Mars attack

To hell with Christmas (if you’ll pardon the pun), this isn’t so much the festive season as the Martian season.
Next week, the Japanese probe Nozomi will either go into orbit or be flung off into space – or, disastrously, crash into the planet’s surface, contaminating it with microbes from Earth. Nozomi has had a troubled life with fuel problems and damage from a solar flare. It seems unlikely that it will succeed, but if the Japanese do manage to make everything work, I think it will go down in history as a major feat of interplanetary engineering.
Mars Express is already at work, having sent back its first image. Really this is something of a calibration exercise, and the real work won’t begin until it goes into orbit on Christmas Day, just a few hours after Beagle2 has touched down on the surface. If you’re anything like me, you’ll probably be all misty eyed if it works, and horribly upset if it doesn’t.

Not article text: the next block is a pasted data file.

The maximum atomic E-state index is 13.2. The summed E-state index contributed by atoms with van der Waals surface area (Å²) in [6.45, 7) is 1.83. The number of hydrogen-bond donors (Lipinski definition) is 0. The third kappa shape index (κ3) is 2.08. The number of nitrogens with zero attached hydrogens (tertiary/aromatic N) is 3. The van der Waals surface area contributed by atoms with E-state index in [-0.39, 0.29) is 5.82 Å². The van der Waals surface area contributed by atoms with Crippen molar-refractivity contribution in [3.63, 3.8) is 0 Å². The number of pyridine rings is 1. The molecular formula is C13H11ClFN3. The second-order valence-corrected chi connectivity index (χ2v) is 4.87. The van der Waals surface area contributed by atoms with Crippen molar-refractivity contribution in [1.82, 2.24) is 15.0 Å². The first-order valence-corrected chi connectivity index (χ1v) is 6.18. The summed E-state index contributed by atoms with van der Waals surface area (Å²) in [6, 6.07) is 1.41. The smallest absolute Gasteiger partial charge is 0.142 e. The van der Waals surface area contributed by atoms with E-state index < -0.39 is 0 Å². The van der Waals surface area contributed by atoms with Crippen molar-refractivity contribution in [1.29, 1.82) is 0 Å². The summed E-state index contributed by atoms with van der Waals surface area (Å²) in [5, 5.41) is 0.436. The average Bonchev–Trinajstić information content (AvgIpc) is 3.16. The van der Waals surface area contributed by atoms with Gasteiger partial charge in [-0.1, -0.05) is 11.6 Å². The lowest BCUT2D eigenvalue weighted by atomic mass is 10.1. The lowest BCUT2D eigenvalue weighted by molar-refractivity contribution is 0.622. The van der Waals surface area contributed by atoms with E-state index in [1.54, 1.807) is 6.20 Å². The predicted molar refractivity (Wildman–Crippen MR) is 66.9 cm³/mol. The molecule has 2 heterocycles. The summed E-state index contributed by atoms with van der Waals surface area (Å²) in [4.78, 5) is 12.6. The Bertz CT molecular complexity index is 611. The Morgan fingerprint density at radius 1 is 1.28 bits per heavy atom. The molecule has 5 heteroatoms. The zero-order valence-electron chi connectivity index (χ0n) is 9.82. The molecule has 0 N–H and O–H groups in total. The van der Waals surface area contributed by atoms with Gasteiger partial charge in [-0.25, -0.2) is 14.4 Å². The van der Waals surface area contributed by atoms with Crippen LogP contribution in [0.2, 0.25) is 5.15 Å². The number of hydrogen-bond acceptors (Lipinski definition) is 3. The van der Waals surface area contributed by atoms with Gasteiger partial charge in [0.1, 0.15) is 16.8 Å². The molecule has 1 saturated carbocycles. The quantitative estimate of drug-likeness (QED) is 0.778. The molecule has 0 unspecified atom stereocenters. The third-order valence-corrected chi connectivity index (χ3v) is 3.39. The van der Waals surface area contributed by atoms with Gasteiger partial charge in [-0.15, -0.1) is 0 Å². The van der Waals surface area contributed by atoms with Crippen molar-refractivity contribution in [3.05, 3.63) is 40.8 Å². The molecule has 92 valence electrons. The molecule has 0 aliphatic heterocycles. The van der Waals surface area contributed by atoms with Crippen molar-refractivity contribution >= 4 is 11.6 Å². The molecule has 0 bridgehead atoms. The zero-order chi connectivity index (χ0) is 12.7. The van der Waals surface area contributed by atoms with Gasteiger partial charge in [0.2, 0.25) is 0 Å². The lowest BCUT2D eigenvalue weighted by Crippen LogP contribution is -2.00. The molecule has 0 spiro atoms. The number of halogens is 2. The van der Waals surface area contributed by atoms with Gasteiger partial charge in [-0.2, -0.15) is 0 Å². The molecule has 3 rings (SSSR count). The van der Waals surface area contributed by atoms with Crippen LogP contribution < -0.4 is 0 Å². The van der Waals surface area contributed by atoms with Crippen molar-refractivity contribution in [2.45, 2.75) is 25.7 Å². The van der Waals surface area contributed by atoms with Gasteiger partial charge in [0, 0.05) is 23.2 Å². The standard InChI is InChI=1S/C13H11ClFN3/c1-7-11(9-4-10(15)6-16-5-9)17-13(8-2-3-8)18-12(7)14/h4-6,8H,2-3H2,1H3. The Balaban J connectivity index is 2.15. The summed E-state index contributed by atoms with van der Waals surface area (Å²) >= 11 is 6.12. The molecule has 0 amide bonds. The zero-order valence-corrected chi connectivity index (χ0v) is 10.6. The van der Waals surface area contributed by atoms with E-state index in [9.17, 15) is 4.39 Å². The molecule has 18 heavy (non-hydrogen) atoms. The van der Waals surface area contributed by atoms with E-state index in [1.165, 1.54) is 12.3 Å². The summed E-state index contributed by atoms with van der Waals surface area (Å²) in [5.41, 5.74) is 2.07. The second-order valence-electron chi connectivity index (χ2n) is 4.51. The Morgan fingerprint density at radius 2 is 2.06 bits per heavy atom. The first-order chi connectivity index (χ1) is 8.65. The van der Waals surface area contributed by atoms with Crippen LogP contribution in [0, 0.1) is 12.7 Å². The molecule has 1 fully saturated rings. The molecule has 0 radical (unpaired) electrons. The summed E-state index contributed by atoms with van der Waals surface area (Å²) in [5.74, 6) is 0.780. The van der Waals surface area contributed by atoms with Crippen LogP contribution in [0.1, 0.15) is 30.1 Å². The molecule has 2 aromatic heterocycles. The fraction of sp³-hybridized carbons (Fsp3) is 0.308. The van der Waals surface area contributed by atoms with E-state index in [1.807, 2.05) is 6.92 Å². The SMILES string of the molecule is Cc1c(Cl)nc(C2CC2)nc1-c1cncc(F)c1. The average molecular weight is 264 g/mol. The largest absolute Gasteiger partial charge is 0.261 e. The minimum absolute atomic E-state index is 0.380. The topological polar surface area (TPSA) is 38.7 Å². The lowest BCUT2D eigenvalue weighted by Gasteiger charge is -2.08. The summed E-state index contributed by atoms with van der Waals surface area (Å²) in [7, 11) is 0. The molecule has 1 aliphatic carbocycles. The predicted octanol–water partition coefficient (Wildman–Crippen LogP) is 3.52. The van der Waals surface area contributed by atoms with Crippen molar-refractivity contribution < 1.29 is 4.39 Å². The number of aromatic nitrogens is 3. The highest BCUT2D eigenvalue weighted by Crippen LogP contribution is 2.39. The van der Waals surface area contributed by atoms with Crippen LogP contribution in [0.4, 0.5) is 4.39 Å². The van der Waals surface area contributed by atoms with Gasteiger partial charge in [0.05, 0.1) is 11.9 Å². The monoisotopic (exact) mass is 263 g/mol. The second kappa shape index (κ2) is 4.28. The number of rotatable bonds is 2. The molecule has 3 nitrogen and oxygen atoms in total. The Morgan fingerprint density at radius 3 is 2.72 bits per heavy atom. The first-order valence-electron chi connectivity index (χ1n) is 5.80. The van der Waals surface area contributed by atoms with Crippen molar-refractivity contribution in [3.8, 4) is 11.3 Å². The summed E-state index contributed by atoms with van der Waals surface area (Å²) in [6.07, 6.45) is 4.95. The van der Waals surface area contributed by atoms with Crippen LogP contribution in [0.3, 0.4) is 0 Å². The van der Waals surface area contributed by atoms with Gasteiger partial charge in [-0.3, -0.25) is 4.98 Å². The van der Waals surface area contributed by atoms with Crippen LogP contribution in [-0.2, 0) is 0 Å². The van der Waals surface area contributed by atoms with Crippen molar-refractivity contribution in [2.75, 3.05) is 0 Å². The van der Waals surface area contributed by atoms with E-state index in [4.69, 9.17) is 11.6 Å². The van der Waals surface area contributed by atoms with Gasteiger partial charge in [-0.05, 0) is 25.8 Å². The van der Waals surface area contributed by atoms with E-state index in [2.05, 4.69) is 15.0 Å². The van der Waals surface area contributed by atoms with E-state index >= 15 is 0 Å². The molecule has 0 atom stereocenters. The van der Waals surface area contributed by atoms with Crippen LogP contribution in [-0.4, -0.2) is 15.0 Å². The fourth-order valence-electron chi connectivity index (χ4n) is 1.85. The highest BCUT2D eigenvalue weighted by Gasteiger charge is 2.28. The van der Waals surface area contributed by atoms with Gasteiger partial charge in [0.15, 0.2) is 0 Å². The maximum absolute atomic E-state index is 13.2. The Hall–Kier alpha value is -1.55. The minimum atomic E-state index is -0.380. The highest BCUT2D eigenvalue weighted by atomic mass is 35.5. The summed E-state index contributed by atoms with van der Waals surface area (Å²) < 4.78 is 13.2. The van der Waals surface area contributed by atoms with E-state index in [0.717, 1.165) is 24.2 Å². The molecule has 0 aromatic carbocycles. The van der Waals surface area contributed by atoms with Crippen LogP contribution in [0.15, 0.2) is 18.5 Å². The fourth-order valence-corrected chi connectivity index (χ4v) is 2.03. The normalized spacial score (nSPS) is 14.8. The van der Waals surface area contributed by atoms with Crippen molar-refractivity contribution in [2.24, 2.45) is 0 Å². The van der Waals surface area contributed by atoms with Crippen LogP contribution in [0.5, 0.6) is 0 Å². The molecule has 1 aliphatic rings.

The British media hardly give any time at all to the other two probes that are on their way to Mars, NASA’s twin probes Spirit and Opportunity. Spirit lands on January 4th and Opportunity on January 25th, on opposite sides of the planet. Billed as twin "robot geologists", Spirit and Opportunity will be looking for geological evidence of water, as well as increasing understanding of the planet’s surface – and have a big advantage over Beagle2 in that they are mobile, travelling around 40 yards each day during their 90-day mission.

However you look at it, this is really exciting stuff. I remember everyone at work being crowded around the PC as I downloaded fresh images from Mars Pathfinder and its Sojourner rover in 1997 over a 28.8kbps connection – it was amazing to see almost-live images from Mars, only a few minutes old. And don’t forget that Mars Odyssey has been sending back data for two years up until it was knocked out during October’s massive solar flare, and Mars Global Surveyor has sent some amazing pictures too.
This is an exciting time – I think I’m likely to be attached to my laptop and broadband over Christmas!

2 Replies to “Mars attack”

  1. Oh excellent i love all this stuff reminds me of the comet probe etc etc… love it!

    When should we start seeing live images on the internet?

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